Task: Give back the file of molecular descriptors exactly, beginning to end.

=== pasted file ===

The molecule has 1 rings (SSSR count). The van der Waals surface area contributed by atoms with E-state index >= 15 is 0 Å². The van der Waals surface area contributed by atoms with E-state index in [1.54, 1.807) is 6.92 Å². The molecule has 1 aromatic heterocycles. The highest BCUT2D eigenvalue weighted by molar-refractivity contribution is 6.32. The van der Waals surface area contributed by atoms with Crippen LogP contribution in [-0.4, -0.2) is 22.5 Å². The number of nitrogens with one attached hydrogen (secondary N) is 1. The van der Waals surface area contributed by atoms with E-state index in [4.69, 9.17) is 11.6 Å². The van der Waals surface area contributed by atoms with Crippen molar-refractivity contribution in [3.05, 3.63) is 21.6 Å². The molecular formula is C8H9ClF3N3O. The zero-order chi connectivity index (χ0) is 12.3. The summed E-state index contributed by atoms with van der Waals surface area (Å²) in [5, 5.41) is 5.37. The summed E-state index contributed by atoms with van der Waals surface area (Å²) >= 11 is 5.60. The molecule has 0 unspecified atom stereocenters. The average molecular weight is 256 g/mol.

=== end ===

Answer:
The molecule has 1 rings (SSSR count). The van der Waals surface area contributed by atoms with E-state index >= 15 is 0 Å². The van der Waals surface area contributed by atoms with E-state index in [1.54, 1.807) is 6.92 Å². The molecule has 1 aromatic heterocycles. The highest BCUT2D eigenvalue weighted by molar-refractivity contribution is 6.32. The van der Waals surface area contributed by atoms with Crippen LogP contribution in [-0.4, -0.2) is 22.5 Å². The number of nitrogens with one attached hydrogen (secondary N) is 1. The van der Waals surface area contributed by atoms with E-state index in [4.69, 9.17) is 11.6 Å². The van der Waals surface area contributed by atoms with Crippen molar-refractivity contribution in [3.05, 3.63) is 21.6 Å². The molecular formula is C8H9ClF3N3O. The zero-order chi connectivity index (χ0) is 12.3. The summed E-state index contributed by atoms with van der Waals surface area (Å²) in [5, 5.41) is 5.37. The summed E-state index contributed by atoms with van der Waals surface area (Å²) >= 11 is 5.60. The molecule has 0 unspecified atom stereocenters. The average molecular weight is 256 g/mol.